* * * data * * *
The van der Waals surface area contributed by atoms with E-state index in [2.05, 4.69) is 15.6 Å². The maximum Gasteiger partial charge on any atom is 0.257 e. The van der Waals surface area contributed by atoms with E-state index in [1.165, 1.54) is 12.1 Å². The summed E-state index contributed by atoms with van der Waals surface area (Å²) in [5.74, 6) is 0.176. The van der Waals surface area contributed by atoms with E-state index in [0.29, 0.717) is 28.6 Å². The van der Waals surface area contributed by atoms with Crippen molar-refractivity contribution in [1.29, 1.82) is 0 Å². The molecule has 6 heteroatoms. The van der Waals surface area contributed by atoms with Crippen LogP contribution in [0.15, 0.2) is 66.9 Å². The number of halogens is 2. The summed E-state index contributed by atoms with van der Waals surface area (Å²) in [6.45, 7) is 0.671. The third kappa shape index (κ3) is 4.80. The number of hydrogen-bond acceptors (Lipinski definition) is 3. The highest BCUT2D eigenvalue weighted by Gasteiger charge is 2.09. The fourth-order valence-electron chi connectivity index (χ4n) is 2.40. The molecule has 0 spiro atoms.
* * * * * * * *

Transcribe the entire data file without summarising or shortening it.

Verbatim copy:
The van der Waals surface area contributed by atoms with E-state index in [2.05, 4.69) is 15.6 Å². The maximum Gasteiger partial charge on any atom is 0.257 e. The van der Waals surface area contributed by atoms with E-state index in [1.165, 1.54) is 12.1 Å². The summed E-state index contributed by atoms with van der Waals surface area (Å²) in [5.74, 6) is 0.176. The van der Waals surface area contributed by atoms with E-state index in [0.29, 0.717) is 28.6 Å². The van der Waals surface area contributed by atoms with Crippen molar-refractivity contribution in [1.29, 1.82) is 0 Å². The molecule has 6 heteroatoms. The van der Waals surface area contributed by atoms with Crippen LogP contribution in [0.15, 0.2) is 66.9 Å². The number of halogens is 2. The summed E-state index contributed by atoms with van der Waals surface area (Å²) in [6.45, 7) is 0.671. The third kappa shape index (κ3) is 4.80. The number of hydrogen-bond acceptors (Lipinski definition) is 3. The highest BCUT2D eigenvalue weighted by Gasteiger charge is 2.09. The fourth-order valence-electron chi connectivity index (χ4n) is 2.40. The molecule has 0 spiro atoms.